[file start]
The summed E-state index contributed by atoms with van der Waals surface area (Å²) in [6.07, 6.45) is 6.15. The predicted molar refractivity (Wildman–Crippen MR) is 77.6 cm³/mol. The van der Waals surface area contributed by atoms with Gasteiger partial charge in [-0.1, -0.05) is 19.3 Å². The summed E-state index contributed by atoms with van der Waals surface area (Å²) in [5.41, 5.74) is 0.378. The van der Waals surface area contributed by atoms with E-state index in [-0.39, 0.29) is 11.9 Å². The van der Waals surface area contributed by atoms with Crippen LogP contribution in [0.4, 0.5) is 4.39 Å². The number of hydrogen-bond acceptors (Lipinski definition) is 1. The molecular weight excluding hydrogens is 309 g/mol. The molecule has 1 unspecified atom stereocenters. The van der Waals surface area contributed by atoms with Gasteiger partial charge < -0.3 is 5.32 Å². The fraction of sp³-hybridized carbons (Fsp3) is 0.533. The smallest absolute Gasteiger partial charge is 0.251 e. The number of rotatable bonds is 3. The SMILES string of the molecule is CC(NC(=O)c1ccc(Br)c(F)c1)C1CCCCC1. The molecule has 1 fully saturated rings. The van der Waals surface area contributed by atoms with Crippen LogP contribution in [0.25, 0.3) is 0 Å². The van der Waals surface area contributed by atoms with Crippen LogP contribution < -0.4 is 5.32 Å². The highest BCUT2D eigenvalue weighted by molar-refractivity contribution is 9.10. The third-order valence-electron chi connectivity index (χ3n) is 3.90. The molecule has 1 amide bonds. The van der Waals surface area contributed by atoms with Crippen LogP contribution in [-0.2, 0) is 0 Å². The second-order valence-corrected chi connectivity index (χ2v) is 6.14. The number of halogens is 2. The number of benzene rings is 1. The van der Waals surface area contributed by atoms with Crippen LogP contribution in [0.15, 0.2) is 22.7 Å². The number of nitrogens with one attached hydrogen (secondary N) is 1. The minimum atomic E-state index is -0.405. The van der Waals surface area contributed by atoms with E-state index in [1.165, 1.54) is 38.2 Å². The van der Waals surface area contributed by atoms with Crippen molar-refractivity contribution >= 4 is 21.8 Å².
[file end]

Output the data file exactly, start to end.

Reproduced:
The summed E-state index contributed by atoms with van der Waals surface area (Å²) in [6.07, 6.45) is 6.15. The predicted molar refractivity (Wildman–Crippen MR) is 77.6 cm³/mol. The van der Waals surface area contributed by atoms with Gasteiger partial charge in [-0.1, -0.05) is 19.3 Å². The summed E-state index contributed by atoms with van der Waals surface area (Å²) in [5.41, 5.74) is 0.378. The van der Waals surface area contributed by atoms with E-state index in [-0.39, 0.29) is 11.9 Å². The van der Waals surface area contributed by atoms with Crippen LogP contribution in [0.4, 0.5) is 4.39 Å². The number of hydrogen-bond acceptors (Lipinski definition) is 1. The molecular weight excluding hydrogens is 309 g/mol. The molecule has 1 unspecified atom stereocenters. The van der Waals surface area contributed by atoms with Gasteiger partial charge < -0.3 is 5.32 Å². The fraction of sp³-hybridized carbons (Fsp3) is 0.533. The smallest absolute Gasteiger partial charge is 0.251 e. The number of rotatable bonds is 3. The SMILES string of the molecule is CC(NC(=O)c1ccc(Br)c(F)c1)C1CCCCC1. The molecule has 1 fully saturated rings. The van der Waals surface area contributed by atoms with Crippen LogP contribution in [0.25, 0.3) is 0 Å². The van der Waals surface area contributed by atoms with Crippen LogP contribution < -0.4 is 5.32 Å². The highest BCUT2D eigenvalue weighted by molar-refractivity contribution is 9.10. The third-order valence-electron chi connectivity index (χ3n) is 3.90. The molecule has 1 amide bonds. The van der Waals surface area contributed by atoms with Crippen LogP contribution in [-0.2, 0) is 0 Å². The second-order valence-corrected chi connectivity index (χ2v) is 6.14. The number of halogens is 2. The number of benzene rings is 1. The van der Waals surface area contributed by atoms with Crippen LogP contribution in [0.15, 0.2) is 22.7 Å². The number of nitrogens with one attached hydrogen (secondary N) is 1. The minimum atomic E-state index is -0.405. The van der Waals surface area contributed by atoms with E-state index in [1.165, 1.54) is 38.2 Å². The van der Waals surface area contributed by atoms with Crippen molar-refractivity contribution >= 4 is 21.8 Å².